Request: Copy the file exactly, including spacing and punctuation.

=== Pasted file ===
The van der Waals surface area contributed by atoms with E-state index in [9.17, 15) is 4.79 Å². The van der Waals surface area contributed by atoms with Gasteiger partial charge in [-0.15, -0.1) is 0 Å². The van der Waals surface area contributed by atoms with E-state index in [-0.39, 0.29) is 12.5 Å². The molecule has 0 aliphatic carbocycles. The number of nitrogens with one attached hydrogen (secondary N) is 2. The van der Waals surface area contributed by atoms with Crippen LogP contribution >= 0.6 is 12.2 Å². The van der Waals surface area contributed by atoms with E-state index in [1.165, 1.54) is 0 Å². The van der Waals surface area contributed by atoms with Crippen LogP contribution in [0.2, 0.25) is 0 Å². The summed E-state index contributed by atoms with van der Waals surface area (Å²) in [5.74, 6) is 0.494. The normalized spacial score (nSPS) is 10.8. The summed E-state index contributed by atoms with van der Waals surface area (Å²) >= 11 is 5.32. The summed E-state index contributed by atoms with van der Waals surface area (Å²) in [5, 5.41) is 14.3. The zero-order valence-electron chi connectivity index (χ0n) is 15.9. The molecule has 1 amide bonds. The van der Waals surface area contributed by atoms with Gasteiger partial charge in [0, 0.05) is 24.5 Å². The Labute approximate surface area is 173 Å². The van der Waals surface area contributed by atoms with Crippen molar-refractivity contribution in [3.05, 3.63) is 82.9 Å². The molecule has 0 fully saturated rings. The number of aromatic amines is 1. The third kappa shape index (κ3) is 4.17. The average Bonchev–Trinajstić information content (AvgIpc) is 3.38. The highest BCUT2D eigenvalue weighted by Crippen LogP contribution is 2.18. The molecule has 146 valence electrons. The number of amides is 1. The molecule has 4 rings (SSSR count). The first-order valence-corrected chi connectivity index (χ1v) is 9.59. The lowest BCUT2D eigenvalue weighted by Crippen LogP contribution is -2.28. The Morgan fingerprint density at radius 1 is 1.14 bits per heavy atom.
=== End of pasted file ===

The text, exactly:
The van der Waals surface area contributed by atoms with E-state index in [9.17, 15) is 4.79 Å². The van der Waals surface area contributed by atoms with Gasteiger partial charge in [-0.15, -0.1) is 0 Å². The van der Waals surface area contributed by atoms with E-state index in [-0.39, 0.29) is 12.5 Å². The molecule has 0 aliphatic carbocycles. The number of nitrogens with one attached hydrogen (secondary N) is 2. The van der Waals surface area contributed by atoms with Crippen LogP contribution >= 0.6 is 12.2 Å². The van der Waals surface area contributed by atoms with E-state index in [1.165, 1.54) is 0 Å². The van der Waals surface area contributed by atoms with Crippen LogP contribution in [0.2, 0.25) is 0 Å². The summed E-state index contributed by atoms with van der Waals surface area (Å²) in [5.74, 6) is 0.494. The normalized spacial score (nSPS) is 10.8. The summed E-state index contributed by atoms with van der Waals surface area (Å²) >= 11 is 5.32. The summed E-state index contributed by atoms with van der Waals surface area (Å²) in [5, 5.41) is 14.3. The zero-order valence-electron chi connectivity index (χ0n) is 15.9. The molecule has 1 amide bonds. The van der Waals surface area contributed by atoms with Gasteiger partial charge in [0, 0.05) is 24.5 Å². The Labute approximate surface area is 173 Å². The van der Waals surface area contributed by atoms with Crippen molar-refractivity contribution in [3.05, 3.63) is 82.9 Å². The molecule has 0 fully saturated rings. The number of aromatic amines is 1. The third kappa shape index (κ3) is 4.17. The average Bonchev–Trinajstić information content (AvgIpc) is 3.38. The highest BCUT2D eigenvalue weighted by Crippen LogP contribution is 2.18. The molecule has 146 valence electrons. The number of amides is 1. The molecule has 4 rings (SSSR count). The first-order valence-corrected chi connectivity index (χ1v) is 9.59. The lowest BCUT2D eigenvalue weighted by Crippen LogP contribution is -2.28. The Morgan fingerprint density at radius 1 is 1.14 bits per heavy atom.